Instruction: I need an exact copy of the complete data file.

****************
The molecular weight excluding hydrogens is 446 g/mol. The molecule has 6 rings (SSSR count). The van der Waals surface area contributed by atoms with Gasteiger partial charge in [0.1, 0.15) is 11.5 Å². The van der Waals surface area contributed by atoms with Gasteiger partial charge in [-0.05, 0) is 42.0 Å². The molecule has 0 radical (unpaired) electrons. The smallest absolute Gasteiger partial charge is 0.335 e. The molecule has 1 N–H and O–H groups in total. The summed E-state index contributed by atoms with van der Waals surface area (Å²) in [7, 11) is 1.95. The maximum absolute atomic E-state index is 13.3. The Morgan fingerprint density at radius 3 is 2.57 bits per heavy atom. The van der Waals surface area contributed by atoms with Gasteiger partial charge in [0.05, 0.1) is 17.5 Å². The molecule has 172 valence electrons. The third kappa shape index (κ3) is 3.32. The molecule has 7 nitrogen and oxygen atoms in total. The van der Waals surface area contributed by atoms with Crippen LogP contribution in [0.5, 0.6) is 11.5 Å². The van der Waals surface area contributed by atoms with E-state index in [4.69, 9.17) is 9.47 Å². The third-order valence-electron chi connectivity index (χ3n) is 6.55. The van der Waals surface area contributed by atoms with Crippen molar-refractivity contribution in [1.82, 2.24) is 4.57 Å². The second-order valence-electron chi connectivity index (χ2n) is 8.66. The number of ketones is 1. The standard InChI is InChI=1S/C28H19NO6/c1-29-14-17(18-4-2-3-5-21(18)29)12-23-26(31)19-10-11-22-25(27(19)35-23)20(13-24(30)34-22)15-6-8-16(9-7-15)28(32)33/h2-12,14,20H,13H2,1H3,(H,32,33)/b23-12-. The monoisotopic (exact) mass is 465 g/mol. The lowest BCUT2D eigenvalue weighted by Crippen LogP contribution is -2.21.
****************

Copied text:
The molecular weight excluding hydrogens is 446 g/mol. The molecule has 6 rings (SSSR count). The van der Waals surface area contributed by atoms with Gasteiger partial charge in [0.1, 0.15) is 11.5 Å². The van der Waals surface area contributed by atoms with Gasteiger partial charge in [-0.05, 0) is 42.0 Å². The molecule has 0 radical (unpaired) electrons. The smallest absolute Gasteiger partial charge is 0.335 e. The molecule has 1 N–H and O–H groups in total. The summed E-state index contributed by atoms with van der Waals surface area (Å²) in [7, 11) is 1.95. The maximum absolute atomic E-state index is 13.3. The Morgan fingerprint density at radius 3 is 2.57 bits per heavy atom. The van der Waals surface area contributed by atoms with Gasteiger partial charge in [0.05, 0.1) is 17.5 Å². The molecule has 172 valence electrons. The third kappa shape index (κ3) is 3.32. The molecule has 7 nitrogen and oxygen atoms in total. The van der Waals surface area contributed by atoms with Crippen LogP contribution in [0.5, 0.6) is 11.5 Å². The van der Waals surface area contributed by atoms with E-state index in [4.69, 9.17) is 9.47 Å². The third-order valence-electron chi connectivity index (χ3n) is 6.55. The van der Waals surface area contributed by atoms with Crippen molar-refractivity contribution in [1.82, 2.24) is 4.57 Å². The second-order valence-electron chi connectivity index (χ2n) is 8.66. The number of ketones is 1. The standard InChI is InChI=1S/C28H19NO6/c1-29-14-17(18-4-2-3-5-21(18)29)12-23-26(31)19-10-11-22-25(27(19)35-23)20(13-24(30)34-22)15-6-8-16(9-7-15)28(32)33/h2-12,14,20H,13H2,1H3,(H,32,33)/b23-12-. The monoisotopic (exact) mass is 465 g/mol. The lowest BCUT2D eigenvalue weighted by Crippen LogP contribution is -2.21.